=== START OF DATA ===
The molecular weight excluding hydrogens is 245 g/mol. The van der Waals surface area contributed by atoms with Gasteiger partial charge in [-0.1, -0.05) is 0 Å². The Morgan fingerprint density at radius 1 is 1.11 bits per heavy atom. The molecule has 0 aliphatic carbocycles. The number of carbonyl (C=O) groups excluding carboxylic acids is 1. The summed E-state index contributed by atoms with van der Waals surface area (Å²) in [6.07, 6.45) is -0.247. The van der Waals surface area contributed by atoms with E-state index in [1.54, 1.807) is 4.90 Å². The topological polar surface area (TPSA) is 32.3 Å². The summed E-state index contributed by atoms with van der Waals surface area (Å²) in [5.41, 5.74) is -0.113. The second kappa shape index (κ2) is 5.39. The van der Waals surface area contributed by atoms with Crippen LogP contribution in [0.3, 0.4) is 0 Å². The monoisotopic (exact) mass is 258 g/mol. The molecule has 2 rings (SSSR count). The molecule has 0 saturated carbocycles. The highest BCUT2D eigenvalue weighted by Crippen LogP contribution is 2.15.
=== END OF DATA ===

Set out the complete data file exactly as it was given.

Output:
The molecular weight excluding hydrogens is 245 g/mol. The van der Waals surface area contributed by atoms with Gasteiger partial charge in [-0.1, -0.05) is 0 Å². The Morgan fingerprint density at radius 1 is 1.11 bits per heavy atom. The molecule has 0 aliphatic carbocycles. The number of carbonyl (C=O) groups excluding carboxylic acids is 1. The summed E-state index contributed by atoms with van der Waals surface area (Å²) in [6.07, 6.45) is -0.247. The van der Waals surface area contributed by atoms with E-state index in [1.54, 1.807) is 4.90 Å². The topological polar surface area (TPSA) is 32.3 Å². The summed E-state index contributed by atoms with van der Waals surface area (Å²) in [5.41, 5.74) is -0.113. The second kappa shape index (κ2) is 5.39. The van der Waals surface area contributed by atoms with Crippen LogP contribution in [0.3, 0.4) is 0 Å². The monoisotopic (exact) mass is 258 g/mol. The molecule has 2 rings (SSSR count). The molecule has 0 saturated carbocycles. The highest BCUT2D eigenvalue weighted by Crippen LogP contribution is 2.15.